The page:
The story of Adam and Eve sinning is one of the most renowned Bible stories inside and outside of Christian circles. The forbidden fruit and the sin of eating it is a particular focus and key theme in many stories—be it directly or metaphorically. Yet the fruit itself has almost nothing to do with sin.
When Adam and Eve sinned, I do not believe that it was the fruit that held the knowledge of good and evil. That is was some kind of magical food that equipped the consumer with wisdom and insight. Instead, I would wager that it was the action of eating it that exposed Adam and Eve.
When Eve reached for the fruit and ate it, she was giving into the temptations of sin.
The desire to try it and gain wisdom overpowered the fear of God and turned her gaze from Him to herself, disregarding and doubting the warnings He had given in order to satisfy herself. Once she and Adam ate it, there was no going back.
It was the wilful sinning, the exposure to disobeying the commandment that opened their eyes and plagued them with shame and guilt. The fruit was merely a key to open the door to sin.
Nakedness and Shame
When Adam and Eve fell to the temptations of sin, the consequences were exposure, guilt and shame. As soon as they sinned they realised their wrongdoing and with it they fully saw the consequences of their actions. They watched their innocence dissolve and became accountable.
Hearts and souls exposed and violated, they realised their nakedness. Clothing themselves in leaves they tried to hide the fact that they had fallen like the angels out of heaven.
Guilt and shame plagued them and they tried desperately to hide from God but were still drawn out by His call. Like children being scolded they passed the blame from one to another and then to the serpent, telling the truth yet also avoiding responsibility for their own actions.
Likewise, we, too, are constantly aware of our own nakedness and shame. We try so hard to hide it. We hide parts of ourselves from the world, run away from God or deny ourselves full honesty as we profess our sins to Him. All this time has passed yet nothing has changed.
It is time we learn from their mistakes and useless attempts to hide and start being honest with ourselves and God.
It is not the thought that condemns you
Whilst it is true that lusting after someone in our hearts is the same as committing the act, the mind is another matter. It was not the doubts or desires in themselves that lead to the fall but where their hearts lay and the action itself.
We are human. God understands that. In fact, He understands better than we do.
With the entry of sin into humanity and with the curse laid out upon us, we are all tuned to the knowledge of good and evil. We must face the constant battle with the flesh, with the inherent darkness in us that encourages us to rebel.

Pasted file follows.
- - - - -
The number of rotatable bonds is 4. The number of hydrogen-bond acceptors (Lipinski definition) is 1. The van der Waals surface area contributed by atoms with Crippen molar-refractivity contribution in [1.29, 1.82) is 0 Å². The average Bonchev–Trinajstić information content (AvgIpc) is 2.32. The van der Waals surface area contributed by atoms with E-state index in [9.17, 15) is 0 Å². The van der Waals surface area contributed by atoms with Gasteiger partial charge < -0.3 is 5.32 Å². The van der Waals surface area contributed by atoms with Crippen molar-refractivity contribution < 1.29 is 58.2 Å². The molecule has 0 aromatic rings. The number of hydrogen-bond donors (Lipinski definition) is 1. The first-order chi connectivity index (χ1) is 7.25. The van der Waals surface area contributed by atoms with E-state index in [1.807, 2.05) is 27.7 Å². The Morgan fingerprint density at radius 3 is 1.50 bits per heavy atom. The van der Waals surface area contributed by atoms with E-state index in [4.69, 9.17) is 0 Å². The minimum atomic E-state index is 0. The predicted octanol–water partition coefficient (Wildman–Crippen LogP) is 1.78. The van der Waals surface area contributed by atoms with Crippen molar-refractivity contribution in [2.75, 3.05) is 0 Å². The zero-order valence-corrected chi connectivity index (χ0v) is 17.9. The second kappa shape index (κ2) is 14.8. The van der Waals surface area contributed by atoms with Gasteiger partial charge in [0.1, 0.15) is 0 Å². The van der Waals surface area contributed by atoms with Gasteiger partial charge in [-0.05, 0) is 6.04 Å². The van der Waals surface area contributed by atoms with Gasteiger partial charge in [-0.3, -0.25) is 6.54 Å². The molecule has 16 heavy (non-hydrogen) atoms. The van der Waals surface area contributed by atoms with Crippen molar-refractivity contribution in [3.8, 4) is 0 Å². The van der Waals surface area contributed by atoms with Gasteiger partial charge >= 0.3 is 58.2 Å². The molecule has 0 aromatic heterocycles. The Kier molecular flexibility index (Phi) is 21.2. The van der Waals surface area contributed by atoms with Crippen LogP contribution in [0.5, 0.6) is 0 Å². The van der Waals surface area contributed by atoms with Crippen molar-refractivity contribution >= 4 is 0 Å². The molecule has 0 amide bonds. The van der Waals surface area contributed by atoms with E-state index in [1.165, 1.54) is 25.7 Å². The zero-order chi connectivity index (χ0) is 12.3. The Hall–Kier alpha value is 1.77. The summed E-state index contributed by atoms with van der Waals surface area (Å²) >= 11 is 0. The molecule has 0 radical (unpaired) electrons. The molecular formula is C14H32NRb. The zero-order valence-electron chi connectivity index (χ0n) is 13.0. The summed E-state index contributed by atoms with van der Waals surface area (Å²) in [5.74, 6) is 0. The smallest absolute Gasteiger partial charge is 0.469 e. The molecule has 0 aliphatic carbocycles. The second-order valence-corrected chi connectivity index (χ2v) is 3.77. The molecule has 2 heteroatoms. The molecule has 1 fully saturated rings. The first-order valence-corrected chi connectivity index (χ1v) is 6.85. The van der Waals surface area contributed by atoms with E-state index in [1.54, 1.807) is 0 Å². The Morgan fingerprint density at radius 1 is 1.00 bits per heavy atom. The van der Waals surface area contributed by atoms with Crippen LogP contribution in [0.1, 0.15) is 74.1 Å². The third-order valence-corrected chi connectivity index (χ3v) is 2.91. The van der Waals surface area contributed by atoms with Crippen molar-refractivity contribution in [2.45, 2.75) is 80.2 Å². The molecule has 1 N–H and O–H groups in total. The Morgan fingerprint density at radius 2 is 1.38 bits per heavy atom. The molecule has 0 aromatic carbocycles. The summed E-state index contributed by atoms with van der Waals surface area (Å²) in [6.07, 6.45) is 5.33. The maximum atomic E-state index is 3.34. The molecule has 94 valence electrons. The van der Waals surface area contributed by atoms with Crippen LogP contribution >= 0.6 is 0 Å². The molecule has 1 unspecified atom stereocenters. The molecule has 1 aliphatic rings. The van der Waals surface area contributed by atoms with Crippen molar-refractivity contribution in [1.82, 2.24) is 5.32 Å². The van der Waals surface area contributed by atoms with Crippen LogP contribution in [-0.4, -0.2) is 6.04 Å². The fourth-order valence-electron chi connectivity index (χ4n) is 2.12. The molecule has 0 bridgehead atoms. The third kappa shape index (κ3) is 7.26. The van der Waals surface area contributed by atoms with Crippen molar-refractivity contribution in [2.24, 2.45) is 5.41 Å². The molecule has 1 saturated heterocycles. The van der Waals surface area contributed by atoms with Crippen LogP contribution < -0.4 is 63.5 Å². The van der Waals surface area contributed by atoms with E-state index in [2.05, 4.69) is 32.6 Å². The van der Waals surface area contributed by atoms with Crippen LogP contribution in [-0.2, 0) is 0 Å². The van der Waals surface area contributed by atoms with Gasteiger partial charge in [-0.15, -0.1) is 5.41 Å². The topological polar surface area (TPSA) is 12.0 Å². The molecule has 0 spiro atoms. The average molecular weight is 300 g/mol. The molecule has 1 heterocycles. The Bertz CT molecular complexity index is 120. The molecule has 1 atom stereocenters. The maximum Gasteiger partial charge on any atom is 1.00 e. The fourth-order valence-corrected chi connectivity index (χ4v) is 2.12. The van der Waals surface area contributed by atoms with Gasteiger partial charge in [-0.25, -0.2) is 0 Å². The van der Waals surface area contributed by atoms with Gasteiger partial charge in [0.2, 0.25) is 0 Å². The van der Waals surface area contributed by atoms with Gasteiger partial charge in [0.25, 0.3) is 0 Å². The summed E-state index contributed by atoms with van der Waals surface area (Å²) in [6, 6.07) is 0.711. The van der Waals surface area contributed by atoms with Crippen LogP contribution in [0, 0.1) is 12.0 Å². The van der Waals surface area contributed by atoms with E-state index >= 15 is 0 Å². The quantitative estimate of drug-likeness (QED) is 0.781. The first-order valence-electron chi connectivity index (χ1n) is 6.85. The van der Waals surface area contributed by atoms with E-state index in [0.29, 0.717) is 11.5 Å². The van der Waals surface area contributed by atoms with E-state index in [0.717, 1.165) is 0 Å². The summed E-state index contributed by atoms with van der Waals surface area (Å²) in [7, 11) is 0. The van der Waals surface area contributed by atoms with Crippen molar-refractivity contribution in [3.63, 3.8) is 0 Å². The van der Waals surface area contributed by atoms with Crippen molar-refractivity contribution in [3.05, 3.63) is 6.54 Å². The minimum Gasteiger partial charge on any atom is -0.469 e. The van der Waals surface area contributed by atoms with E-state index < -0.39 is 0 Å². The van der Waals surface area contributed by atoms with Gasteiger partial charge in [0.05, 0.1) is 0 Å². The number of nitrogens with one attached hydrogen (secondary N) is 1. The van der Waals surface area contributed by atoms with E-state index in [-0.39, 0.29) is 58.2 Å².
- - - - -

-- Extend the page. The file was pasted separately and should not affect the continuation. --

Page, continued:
That means our minds will flood us with an abundance of thoughts, be it ones we are tempted by or ones that repel us. It's resisting these thoughts and persevering with God that counts.
It is when these thoughts poison the heart and we desire them with little to no restraint that we become wrapped in the vortex of sins.
As a final keynote, I find it important to address the fact that Eve did not merely find the fruit enticing in appearance, nor did she necessarily need to desire to be as great as God. Rather, the Bible records that she saw the fruit as the means to achieve wisdom.
Sometimes, it can seem like a good idea to try something in order to gain experience, meet someone on their level. I mean, how can we relate to the drug addict if we have never tried drugs ourselves? If we just try once, we can have an understanding of what they are experiencing and perhaps why they are addicted.
We want to empathise with people, to understand what they are going through and do not want people to think of us as domineering Christians with perfect lives, having never once dabbled in what they dabble in.
This is a terrible idea. The intention is good, but, at the same time, wisdom cannot come from it.
True wisdom comes from God, and needs only be asked for.
We do not have to steal to be able to relate to thieves. In the end our own faults would be highlighted and revealed, leaving the repercussions of guilt and shame, and potentially blinding us in how we try reaching out.
Ask God for the wisdom you need, and if the special person you are trying to reach needs someone relatable, look around for another you trust who might be able to reach them in the ways you cannot.
Sabrina Meyer is in her second year at the University of Canterbury studying English and History. She's an avid reader and takes special interest in World War history and literature.
Sabrina Meyer's previous articles may be viewed at http://www.pressserviceinternational.org/sabrina-meyer.html